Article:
The Question of Circumcision

Cancer, Volume 13, Issue 3: Pages 442-445, May-June 1960.

Accuracy of Determination of Circumcision Status


CIRP logo Note:

This file does not include three tables and one figure.

THE RELATIVE immunity of Jewish women and, to a lesser extent, of Moslem women to cancer of the cervix has been attributed to the fact that Jewish and Moslem men are routinely circumcised.5 One statistical study that presented information on the circumcision status of the husbands by inquiring from the wives and, if uncertain, also from husbands, reported a higher percentage of control patients exposed only to circumcised husbands than for the cervical cancer patients. However the differenc was not as large as would be expected if the low cancer rate amongst Jewish women is solely due to their contact with their circumcised husbands. Two other studies in which only wives were questioned revealed no difference in this aspect.1,3 It, therefore, seems pertinente to review the manner in which circumcision data can be obtained and with what degree of reliability they may be regarded.


The study has been carried out in Los Angeles, Calif,, and in New York, N.Y. One hundred male and 100 female clinic and ward patients, all more than 30 years of age, were interviewed in each locality. In Los Angeles, the patients were interviewed at the White memorial Hospital; in New York, at Memorial Hospital and Bellevue Hospital in Manhattan and at the Veterans Administration Hospital in Brooklyn. In the case of the male patients, the patient was first asked as to his circumcision status and then carefully examined by a physician.


Among the female patients in Los Angeles, 36% did not understand the term circumcision or did not know the circumcision status of their husbands (Table 1). Twenty-four per cent stated that their husbands were circumcised, and 40% of the patients stated that they thought their husbands were not circumcised. Eighteen per cent of the patients were Negroes. Three per cent had a college education, 15% had attended high school, and the remainder had attended only grammar school.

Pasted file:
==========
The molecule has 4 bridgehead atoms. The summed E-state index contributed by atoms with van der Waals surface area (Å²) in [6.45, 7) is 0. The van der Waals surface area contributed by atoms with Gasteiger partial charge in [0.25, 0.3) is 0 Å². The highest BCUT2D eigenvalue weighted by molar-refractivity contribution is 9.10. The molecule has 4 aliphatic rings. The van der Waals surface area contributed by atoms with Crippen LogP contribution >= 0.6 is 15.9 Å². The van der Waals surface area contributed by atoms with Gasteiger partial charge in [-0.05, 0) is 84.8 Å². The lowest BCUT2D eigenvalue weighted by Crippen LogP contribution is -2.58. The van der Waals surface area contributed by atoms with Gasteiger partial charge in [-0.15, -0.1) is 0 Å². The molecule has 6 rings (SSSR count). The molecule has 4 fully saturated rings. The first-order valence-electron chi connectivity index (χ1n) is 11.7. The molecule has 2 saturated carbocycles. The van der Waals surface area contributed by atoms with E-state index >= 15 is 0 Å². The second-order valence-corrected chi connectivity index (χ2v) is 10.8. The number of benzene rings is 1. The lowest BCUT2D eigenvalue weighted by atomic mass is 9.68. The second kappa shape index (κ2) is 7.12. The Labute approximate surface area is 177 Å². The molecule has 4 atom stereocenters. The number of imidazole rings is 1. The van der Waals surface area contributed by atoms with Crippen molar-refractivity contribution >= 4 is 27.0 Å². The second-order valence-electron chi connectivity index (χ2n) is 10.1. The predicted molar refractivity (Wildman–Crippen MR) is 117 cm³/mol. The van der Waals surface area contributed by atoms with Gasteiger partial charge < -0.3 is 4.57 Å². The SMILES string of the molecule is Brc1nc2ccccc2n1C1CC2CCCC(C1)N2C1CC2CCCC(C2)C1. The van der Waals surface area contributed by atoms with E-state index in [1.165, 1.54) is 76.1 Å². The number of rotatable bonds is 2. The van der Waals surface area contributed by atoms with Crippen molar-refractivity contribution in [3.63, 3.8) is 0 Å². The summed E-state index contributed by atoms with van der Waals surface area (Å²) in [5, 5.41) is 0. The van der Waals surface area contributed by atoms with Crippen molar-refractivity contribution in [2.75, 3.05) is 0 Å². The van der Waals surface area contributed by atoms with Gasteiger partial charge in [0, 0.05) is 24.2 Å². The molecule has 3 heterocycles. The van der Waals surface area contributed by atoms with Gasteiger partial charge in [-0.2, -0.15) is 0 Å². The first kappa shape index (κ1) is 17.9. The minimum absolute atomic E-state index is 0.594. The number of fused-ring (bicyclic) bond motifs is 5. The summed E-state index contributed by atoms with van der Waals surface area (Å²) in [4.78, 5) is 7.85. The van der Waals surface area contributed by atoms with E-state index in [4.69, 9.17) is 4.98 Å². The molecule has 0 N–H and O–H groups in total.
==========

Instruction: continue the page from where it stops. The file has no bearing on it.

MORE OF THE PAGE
Among the female patients in New York, 38% did not understand the term circumcision or did not know the circumcision status of their husbands, 22% thought their husbands were circumcised, and 40% believed that their husbands were not circumcised. The patients included 13% Negroes. Six percent had a college education, 21% had attended high school and the remainded had attended only grammarschool.

Of the men interviwed in Los Angeles, 83% were white, and 17% were Negroes. Eighty-five percent were born in the United States, 9% were born in Mexico, and the others were born in European countries. Twenty-three per cent had attended high school, 8% had attended college, and the remainder had attended only grammar school. Or had no education. Five per cent did not understand the term circumcision (Table 2). Sixty-six per cent of the patient stated that they were not circumcised and upon physical examination by one of us (E.L.W.) were found to be uncircumcised. Fourteen per cent stated that they were circumcised but physical examination showed them to be uncircumcised. Eleven per cent stated that they were circumcised but physical examination showed them to be circumcised. Nine of these 11 patient were circumcised after the age of 5, and all were circumcised prior to age 30. Four per cent of patients stated that they were not circumcised but examination showed them to have a short foreskin.

The male patients in the New York series included 13% Negroes. Only 61% were born in the United States; 11% were born in Italy, and 9% in Britain, with the remainder born in other European countries. Twenty-six per cent had gone to high school, and 9% to college; the remainder had attended only grammar school. Seventeen per cent of these patients did not understand the term circumcision. This is a larger percentage of unknowns than that found in the Los Angeles series, possibly because of the higher percentage of foreign born individuals in the New York series. Upon examination by one of us (S.L.) 66% were found to be uncircumcised when they so had stated. Six per cent were found to be uncircumcised when the patient stated that he was. One per cent was found to be circumcised when the patient declared that he was not, and 10% of the patients were found to be circumcised, in agreement with the patient's statement.